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Nebular Theory Game

Time Frame:
1 class period that runs 60 minutes.

Group Size:
Large Groups


 

Summary:
Students will understand the formation of planets and solar system bodies by playing this game.

Main Curriculum Tie:
Science - Earth Science
Standard 1 Objective 2

Analyze Earth as part of the solar system, which is part of the Milky Way galaxy.

Materials:


Attachments

Background For Teachers:
Time involved and size of clumps:Simulations indicate that, in perhaps as little as 100,000 years accretion resulted in objects a few hundred kilometers across” (Chaison, 2008). It is thought that the formation of protoplanets from nebular dust grains required a few million years. Forces involved: Similar interstellar dust particles stick through electrostatic attraction; after clumps grow to a certain mass they gather materials to form planetesimals through the force of gravity.

Instructional Procedures:
Introduction: How do you think bodies in the Solar System formed. How do you think these different types of bodies came to be? Scientists think that in the beginning of its formation, our Solar System was a big cloud of gas and dust. Some event made it begin to spin, and it eventually spun down into a disk of matter swirling around our protosun (think of it as a baby Sun). As material moved around the protosun, dust grains in the disk collided with each other and started sticking together to form larger rocks. These rocks in turn collided with other rocks and either gravity held them together or they broke into smaller pieces, depending on the nature of the collision and the relative gravity of the individual rocks. Over the next few million years, these rocks combined into larger and larger bodies and eventually, formed the planets and other large bodies we have today. Evidence of these collisions is seen on the surface of the planetary bodies, including asteroids, in the form of craters left by the impacts. Have you ever seen dust in your home or in your bedroom? Have you ever seen clumps of dust—dust bunnies—under your bed? This is similar to what it was like in the early Solar System. The dust particles “accrete”—or gather together. In today’s activity, we will actively model one of the theories called “Accretion” that describes how scientists think asteroids and planets formed.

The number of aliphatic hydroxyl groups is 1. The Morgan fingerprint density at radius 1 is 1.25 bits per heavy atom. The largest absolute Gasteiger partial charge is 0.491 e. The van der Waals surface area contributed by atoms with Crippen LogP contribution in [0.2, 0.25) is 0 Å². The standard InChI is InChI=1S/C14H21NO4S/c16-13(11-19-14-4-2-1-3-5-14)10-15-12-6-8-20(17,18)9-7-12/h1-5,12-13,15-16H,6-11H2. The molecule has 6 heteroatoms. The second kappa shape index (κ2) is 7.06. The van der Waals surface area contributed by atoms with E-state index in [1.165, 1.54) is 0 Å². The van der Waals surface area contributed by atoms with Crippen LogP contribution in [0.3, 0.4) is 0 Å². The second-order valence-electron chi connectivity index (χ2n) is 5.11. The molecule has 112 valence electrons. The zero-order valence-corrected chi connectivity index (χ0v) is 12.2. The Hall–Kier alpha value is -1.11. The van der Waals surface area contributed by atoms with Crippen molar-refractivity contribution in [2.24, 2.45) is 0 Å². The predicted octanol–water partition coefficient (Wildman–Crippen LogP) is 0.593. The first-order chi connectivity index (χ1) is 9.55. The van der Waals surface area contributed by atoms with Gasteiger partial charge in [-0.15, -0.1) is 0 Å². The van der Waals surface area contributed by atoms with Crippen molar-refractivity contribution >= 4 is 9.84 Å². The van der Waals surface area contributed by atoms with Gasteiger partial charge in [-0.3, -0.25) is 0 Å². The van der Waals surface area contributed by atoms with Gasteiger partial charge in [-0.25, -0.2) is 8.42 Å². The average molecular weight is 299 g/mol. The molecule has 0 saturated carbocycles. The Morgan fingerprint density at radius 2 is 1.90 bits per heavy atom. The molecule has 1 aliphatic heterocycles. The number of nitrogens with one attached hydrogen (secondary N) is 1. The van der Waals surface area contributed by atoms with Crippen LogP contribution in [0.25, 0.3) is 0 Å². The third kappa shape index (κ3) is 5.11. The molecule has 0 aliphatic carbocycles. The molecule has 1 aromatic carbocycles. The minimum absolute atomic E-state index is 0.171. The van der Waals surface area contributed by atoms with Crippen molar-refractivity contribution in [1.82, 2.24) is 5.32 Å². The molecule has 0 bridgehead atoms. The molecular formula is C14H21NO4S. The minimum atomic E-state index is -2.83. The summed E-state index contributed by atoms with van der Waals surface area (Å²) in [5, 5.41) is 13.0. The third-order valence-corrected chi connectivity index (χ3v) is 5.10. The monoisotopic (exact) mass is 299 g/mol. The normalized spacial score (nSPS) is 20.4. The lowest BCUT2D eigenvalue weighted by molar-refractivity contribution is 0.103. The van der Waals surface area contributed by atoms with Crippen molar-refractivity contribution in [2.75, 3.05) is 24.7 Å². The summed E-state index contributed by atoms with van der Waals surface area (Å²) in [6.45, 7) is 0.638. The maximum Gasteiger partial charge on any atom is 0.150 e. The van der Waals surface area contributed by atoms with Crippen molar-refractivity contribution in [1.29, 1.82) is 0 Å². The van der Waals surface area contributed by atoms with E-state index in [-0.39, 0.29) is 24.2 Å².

The Activity:

This game is similar to “tag.” When you tag a person they have to stay near you as you form an asteroid! The goal is to tag as many students as you can as the game progresses.

Each student will get one Interstellar Dust Card (attached) so that there are roughly equal numbers of types of grains (metallic, rocky, icy) represented in the class. The teacher will be the Sun and stand in the middle of a circle of students. Students will model interstellar dust particles, the dust grains around which matter began to accumulate in the early Solar System. There are three kinds of dust grains. Students with red colored tags are silicates and rocky dust grains; those with blue colored tags are metallic dust grains; and the white colored tags indicate icy grains. Read the description of your type of dust grain on your role cards.

  • Round 1

    You will jog (not run) in a counter clockwise circular path around the “Sun” which is in the center of the large open area. As you jog, you should keep your arms to your sides until you come close to another student. For the first part of the activity, we will model “sticky attraction.” That is, you can tag and stick only to one like grain. For example, if one icy grain tags another icy grain, they form a pair and can now extend their arms in order to tag another icy grain. An icy grain, however, cannot tag a metallic or a rocky grain. Students who pair up are called clumps. The force at work in Round 1, where like grains can attract and stick to like grains is electrostatic attraction.

  • Round 2

    Now your clumps may tag other like grains (one or more) and the group will stay together and can try to tag others. At the end of this round you may form groups of various sizes. If you become part of a group that has four or more students, you will represent planetesimals. You now represent the first phase of the Nebular Theory of Solar System formation— from interstellar dust particles to planetesimals. Planetesimals are larger than “clumps” but each planetesimal is made of the same type of material. Some are made of rocky materials, some are made of metallic materials, and others are made of icy materials. You were also traveling at relatively low velocities so that when you collided with the same type of dust particles you ‘stuck’ and didn’t just bounce off them. If you were real planetesimal, you would have accumulated enough dust particles to be the size of a small moon.

  • Round 3

    Those groups who formed planetesimals can now tag and stick to any other type of grain. You have formed large enough groups that you can use your gravitational force (extended reach) to attract other dust particles or other planetesimals. At the end of this round our two largest groups will be called protoplanets You have just modeled the second phase of the Nebular Theory of Solar System formation—where planetesimals grew in size to form protoplanets using gravitational accretion.


Bibliography:
Lesson Design by Jordan School District Teachers and Staff.

Author:
Utah LessonPlans

Created Date :
Nov 04 2014 13:30 PM

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